Speculate away… though until we get the ATSB report, that’s all it is.

I’ve flown around the area of the crash for over thirty years and noted there is rarely a consistent fog or cloud cover. You can be standing on the ground with 50 metre visibility and walk 100 metres and see to the distant hills. There are areas of ground humidity caused by the large water areas. The small hills causing their own micro climates, and the weather demarcation caused by the Brisbane ranges to the near east and the Great Divide to the near west are another factor. Some days flying above the fogs it looks like it is water flowing around the hills and valleys and with very sharply defined edges to the fog.

Anybody driving down the Brisbane valley highway can see the effect of driving in dense fog and suddenly coming out into sunshine. Whilst a car has no choice but to stay on track, an aircraft has the freedom to not stay ‘on the road’.

Just because some cameras thereabout show cloud etc, and a ground observer sees cloud etc, does not mean the accident aircraft were in IF.

Just to clarify, I get the impression that some think “scud running” is an illegal act. I always thought of it, and were under the impression, as it just meant you were not navigating on a defined track but navigating roughly in the direction you wish to go whilst navigating around cloud/fog/heavy rain areas whilst maintaining visual flight.





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Old 7th Sep 2022, 02:10
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LL: Because of the experience of the PIC. Doesn't sound to me like someone who'd flown the same hour 40,000 times over.

Big call to rule out the possibility of a medical event.

And I'd be very interested to know whether either of the PAX were budding pilots.

Still, I agree that O's Razor leads us in a (tragically-common) direction.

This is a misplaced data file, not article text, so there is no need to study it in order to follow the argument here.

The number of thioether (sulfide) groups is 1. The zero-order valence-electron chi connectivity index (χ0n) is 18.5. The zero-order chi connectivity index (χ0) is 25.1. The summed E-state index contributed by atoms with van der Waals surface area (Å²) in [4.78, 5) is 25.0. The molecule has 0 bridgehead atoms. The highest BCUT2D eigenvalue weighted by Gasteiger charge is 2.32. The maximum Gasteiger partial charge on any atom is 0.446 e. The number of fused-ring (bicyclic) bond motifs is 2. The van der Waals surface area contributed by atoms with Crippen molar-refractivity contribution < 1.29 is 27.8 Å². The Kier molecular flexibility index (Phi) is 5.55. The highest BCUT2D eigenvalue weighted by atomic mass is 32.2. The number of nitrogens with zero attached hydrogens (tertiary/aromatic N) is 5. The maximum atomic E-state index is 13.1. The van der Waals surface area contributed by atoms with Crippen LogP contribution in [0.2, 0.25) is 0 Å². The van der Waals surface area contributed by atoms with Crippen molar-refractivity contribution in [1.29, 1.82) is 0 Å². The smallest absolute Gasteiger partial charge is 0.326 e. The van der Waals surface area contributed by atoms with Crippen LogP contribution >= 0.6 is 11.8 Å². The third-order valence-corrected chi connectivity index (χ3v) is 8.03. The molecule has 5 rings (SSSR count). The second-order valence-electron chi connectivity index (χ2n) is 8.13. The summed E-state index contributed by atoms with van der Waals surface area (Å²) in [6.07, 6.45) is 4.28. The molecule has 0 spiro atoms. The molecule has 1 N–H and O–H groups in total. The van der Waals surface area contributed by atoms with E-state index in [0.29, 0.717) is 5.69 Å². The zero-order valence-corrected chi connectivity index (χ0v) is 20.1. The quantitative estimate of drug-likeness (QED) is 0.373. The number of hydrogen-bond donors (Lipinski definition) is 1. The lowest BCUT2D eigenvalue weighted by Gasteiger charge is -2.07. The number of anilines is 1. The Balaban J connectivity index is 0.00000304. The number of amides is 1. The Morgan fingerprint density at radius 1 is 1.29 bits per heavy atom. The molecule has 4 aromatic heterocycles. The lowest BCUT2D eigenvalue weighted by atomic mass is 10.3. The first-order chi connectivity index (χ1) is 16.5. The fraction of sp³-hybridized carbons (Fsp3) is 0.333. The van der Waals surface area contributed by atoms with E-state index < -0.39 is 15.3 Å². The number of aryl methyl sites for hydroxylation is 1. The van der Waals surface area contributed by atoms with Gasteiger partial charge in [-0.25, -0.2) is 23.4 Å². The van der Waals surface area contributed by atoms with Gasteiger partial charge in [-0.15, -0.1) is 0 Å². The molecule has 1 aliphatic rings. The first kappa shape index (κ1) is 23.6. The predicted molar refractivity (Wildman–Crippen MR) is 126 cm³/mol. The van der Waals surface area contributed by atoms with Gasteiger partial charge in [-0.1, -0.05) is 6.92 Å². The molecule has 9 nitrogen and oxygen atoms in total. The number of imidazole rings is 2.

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Old 7th Sep 2022, 02:14
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And do we have data about how old those pilots were when they first started flying?
A good question also, there is nothing in the dataset that refers to that. However it is a stat that is worth investigating further from the ATSB point of view. If indeed that stat is reflected in Australia, then why are older pilots so susceptible to it. Is it age related, is it related to only older pilots can afford their own planes, is it related to a mindset or is it just a distribution of long term PPL, VFR pilots are older. Is it that the younger pilots not pushing conditions to get anywhere because they are just training for commercial purposes, and so on.

(BTW: Very big call to already conclude that this accident was caused by operating VFR in IMC. )
Not saying this was definitively a VFR into IMC accident, there's still other things that could have happened, just that the pilot fits into the over 40 category. If it does turn out to be the case it is a VFR into IMC it would be worth the ATSB looking into this quirk in statistics and maybe find some possible answers and things we can work on to drive the numbers down. I would say the few AF accidents that involved night/IMC misadventure were also older pilots as well. And BTW in no way is this an attack on older pilots, but a chance to figure out what decision making process is possibly different. It may just be a simple answer that the majority of PPL holders with their own planes are that old, maybe not.
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Old 7th Sep 2022, 02:30
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(BTW: Very big call to already conclude that this accident was caused by operating VFR in IMC. )
Look at the track flown prior to the crash! I guess its possible that a pilot has a medical incident or some other issue ............ while scud running!

Last edited by ForkTailedDrKiller; 7th Sep 2022 at 02:47.
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Old 7th Sep 2022, 02:32
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Perhaps ask Mike Patey why he has gone the multi screen route. He comments in this video about the need to quickly obtain information and to avoid changing ‘pages’ whilst in flight. For those who don’t know of Patey he is an incredibly intelligent private pilot who has flown every thing from jets to helicopters:

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Old 7th Sep 2022, 02:35